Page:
Clinical Significance of Vulnerability Assessment in Patients with Primary Head and Neck Cancer Undergoing Definitive Concurrent Chemoradiation Therapy

Published:January 24, 2020DOI:


      This study aimed to identify vulnerable patients with head and neck cancer undergoing concurrent chemoradiation therapy (CCRT) who are susceptible to higher treatment-related adverse effects and have poorer treatment tolerance. This study also aimed to determine whether comprehensive geriatric assessment, developed in the geriatric population, can predict vulnerability to treatment-related adverse events and survival even in nongeriatric patients with head and neck cancer, as well as the prevalence of vulnerability and its effect on toxicities and survival among these patients.

      Methods and Materials

      This prospective cohort study examined 461 patients with primary head and neck cancer who underwent definitive CCRT during 2016 to 2017 at 3 medical centers across Taiwan. Vulnerability is defined as susceptibility to cancer- and treatment-related adverse events that result in poor treatment tolerance and unexpected emergent medical needs, such as hospitalization and emergency room visits. Vulnerability was assessed as impairment with ≥2 dimensions on comprehensive geriatric assessment, 7 days before CCRT. The association of vulnerability with treatment-related adverse events and survival was analyzed.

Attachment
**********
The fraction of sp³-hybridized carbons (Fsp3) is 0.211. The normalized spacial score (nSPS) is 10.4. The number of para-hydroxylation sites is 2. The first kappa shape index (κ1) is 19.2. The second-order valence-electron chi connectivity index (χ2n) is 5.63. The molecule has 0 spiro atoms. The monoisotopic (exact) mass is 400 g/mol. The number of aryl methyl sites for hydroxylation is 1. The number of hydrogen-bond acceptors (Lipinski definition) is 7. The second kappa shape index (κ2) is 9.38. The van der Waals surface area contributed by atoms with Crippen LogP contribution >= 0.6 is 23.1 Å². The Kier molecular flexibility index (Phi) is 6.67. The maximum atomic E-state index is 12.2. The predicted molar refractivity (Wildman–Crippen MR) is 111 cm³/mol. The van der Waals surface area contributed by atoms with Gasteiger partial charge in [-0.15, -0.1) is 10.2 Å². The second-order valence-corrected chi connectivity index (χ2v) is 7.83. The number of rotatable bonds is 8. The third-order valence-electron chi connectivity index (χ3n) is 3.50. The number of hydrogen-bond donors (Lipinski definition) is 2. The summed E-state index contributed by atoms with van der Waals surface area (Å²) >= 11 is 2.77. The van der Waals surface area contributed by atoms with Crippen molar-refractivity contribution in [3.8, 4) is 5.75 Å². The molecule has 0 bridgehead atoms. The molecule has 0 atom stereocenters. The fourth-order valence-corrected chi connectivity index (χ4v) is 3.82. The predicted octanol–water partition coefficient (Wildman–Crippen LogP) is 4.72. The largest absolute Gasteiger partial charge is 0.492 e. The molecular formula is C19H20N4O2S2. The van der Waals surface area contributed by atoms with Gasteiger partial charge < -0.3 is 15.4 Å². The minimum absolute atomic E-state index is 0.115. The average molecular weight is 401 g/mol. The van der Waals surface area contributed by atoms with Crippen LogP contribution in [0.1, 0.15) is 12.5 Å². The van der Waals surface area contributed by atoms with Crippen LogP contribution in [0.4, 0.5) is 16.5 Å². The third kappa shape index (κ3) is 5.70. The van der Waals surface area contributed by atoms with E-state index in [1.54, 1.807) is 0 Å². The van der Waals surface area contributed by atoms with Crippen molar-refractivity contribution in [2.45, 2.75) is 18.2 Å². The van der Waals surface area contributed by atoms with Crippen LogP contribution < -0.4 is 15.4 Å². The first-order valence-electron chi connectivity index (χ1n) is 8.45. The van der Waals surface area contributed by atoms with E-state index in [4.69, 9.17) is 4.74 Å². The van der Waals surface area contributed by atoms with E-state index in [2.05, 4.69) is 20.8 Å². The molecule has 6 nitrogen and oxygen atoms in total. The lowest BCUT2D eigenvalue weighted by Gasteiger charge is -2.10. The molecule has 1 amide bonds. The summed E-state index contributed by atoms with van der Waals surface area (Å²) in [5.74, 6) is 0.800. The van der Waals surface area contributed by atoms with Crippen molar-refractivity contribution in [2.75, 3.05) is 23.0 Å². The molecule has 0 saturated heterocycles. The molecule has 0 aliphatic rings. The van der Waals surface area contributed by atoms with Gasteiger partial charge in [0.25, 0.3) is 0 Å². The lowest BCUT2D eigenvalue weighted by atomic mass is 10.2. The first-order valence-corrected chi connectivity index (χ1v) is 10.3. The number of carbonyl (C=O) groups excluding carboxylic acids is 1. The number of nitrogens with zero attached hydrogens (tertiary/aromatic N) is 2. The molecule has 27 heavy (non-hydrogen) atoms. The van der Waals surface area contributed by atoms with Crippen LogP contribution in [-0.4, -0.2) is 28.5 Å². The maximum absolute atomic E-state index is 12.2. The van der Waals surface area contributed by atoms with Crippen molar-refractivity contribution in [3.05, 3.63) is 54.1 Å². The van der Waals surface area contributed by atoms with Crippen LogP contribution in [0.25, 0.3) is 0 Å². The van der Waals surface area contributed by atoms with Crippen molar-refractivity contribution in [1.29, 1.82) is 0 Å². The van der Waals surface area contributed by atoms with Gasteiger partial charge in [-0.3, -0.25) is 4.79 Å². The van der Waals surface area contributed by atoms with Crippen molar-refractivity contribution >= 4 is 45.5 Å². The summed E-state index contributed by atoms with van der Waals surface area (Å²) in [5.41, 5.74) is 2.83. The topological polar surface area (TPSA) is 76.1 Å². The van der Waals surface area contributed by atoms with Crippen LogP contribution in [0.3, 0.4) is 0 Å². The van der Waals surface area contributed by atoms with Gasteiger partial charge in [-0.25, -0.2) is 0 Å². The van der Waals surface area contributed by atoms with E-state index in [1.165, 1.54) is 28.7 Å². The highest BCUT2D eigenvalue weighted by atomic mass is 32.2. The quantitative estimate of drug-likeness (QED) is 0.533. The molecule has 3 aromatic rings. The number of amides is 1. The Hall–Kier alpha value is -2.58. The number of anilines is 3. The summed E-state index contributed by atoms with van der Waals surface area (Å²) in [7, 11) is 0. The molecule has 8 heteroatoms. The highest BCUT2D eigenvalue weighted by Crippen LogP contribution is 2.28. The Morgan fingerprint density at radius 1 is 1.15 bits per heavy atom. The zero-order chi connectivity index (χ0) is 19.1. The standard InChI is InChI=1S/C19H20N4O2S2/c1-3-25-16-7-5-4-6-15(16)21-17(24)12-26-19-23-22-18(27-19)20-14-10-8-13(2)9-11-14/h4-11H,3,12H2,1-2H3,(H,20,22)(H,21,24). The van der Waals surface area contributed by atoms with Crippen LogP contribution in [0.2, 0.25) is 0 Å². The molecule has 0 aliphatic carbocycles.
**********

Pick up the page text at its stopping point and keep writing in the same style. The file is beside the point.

The prevalence of vulnerability was 22.2%, 27.3%, 30.2%, and 27.9% among patients aged 20 to 34, 35 to 49, 50 to 64, and >65 years, respectively. Survival was poorer in vulnerable patients than in nonvulnerable patients (hazard ratio, 1.97; 95% confidence interval, 1.26-3.07; P = .003). Vulnerable patients showed a higher tendency toward CCRT incompletion (19.5% vs 6.1%, P < .001), hospitalization (34.6% vs 23.5%, P = .020), need for tubal feeding (29.3% vs 11.8%, P < .001), and longer length of hospital stay (8.1 days vs 4.0 days, P = .004) than nonvulnerable patients. Hematologic and nonhematologic toxicities were more severe in vulnerable patients than in nonvulnerable patients.


      Vulnerability, which is an urgent concern when it presents among patients with head and neck cancer, was independently associated with poorer survival and severe treatment-related complications. Vulnerability assessment should be routinely evaluated in all patients with primary head and neck cancer who are undergoing definitive CCRT, not only in such patients who are geriatric.
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      Linked Article

      • In Regard to Chou et al
        International Journal of Radiation Oncology, Biology, PhysicsVol. 108Issue 3
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          We commend Chou et al for conducting this multicentered prospective study on vulnerability assessment before definitive chemoradiation for head and neck cancers. This study concluded that vulnerability, as measured by comprehensive geriatric assessment (CGA), was independently associated with poorer survival and higher treatment-related toxicities.1
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